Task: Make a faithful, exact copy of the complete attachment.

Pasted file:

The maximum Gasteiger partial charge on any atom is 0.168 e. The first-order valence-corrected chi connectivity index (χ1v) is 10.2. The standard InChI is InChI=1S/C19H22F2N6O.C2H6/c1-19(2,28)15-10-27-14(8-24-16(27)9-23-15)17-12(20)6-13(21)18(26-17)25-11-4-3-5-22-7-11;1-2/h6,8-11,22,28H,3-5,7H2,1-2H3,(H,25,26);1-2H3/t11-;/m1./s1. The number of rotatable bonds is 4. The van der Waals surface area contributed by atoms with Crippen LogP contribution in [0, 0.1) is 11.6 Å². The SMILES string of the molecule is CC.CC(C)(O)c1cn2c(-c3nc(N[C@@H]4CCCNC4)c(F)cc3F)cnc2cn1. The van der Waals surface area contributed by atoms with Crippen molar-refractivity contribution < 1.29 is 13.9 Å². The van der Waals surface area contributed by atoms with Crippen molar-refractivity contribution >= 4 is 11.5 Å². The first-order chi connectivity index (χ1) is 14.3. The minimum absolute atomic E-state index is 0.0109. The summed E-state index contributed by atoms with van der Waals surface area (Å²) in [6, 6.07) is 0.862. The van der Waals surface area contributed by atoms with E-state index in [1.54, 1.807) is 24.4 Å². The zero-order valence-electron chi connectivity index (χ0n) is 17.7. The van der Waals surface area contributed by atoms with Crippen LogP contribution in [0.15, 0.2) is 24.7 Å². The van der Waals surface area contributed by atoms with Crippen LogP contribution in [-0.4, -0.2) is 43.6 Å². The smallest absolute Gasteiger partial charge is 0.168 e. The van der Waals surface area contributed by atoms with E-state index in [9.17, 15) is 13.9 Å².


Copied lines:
The maximum Gasteiger partial charge on any atom is 0.168 e. The first-order valence-corrected chi connectivity index (χ1v) is 10.2. The standard InChI is InChI=1S/C19H22F2N6O.C2H6/c1-19(2,28)15-10-27-14(8-24-16(27)9-23-15)17-12(20)6-13(21)18(26-17)25-11-4-3-5-22-7-11;1-2/h6,8-11,22,28H,3-5,7H2,1-2H3,(H,25,26);1-2H3/t11-;/m1./s1. The number of rotatable bonds is 4. The van der Waals surface area contributed by atoms with Crippen LogP contribution in [0, 0.1) is 11.6 Å². The SMILES string of the molecule is CC.CC(C)(O)c1cn2c(-c3nc(N[C@@H]4CCCNC4)c(F)cc3F)cnc2cn1. The van der Waals surface area contributed by atoms with Crippen molar-refractivity contribution < 1.29 is 13.9 Å². The van der Waals surface area contributed by atoms with Crippen molar-refractivity contribution >= 4 is 11.5 Å². The first-order chi connectivity index (χ1) is 14.3. The minimum absolute atomic E-state index is 0.0109. The summed E-state index contributed by atoms with van der Waals surface area (Å²) in [6, 6.07) is 0.862. The van der Waals surface area contributed by atoms with E-state index in [1.54, 1.807) is 24.4 Å². The zero-order valence-electron chi connectivity index (χ0n) is 17.7. The van der Waals surface area contributed by atoms with Crippen LogP contribution in [0.15, 0.2) is 24.7 Å². The van der Waals surface area contributed by atoms with Crippen LogP contribution in [-0.4, -0.2) is 43.6 Å². The smallest absolute Gasteiger partial charge is 0.168 e. The van der Waals surface area contributed by atoms with E-state index in [9.17, 15) is 13.9 Å².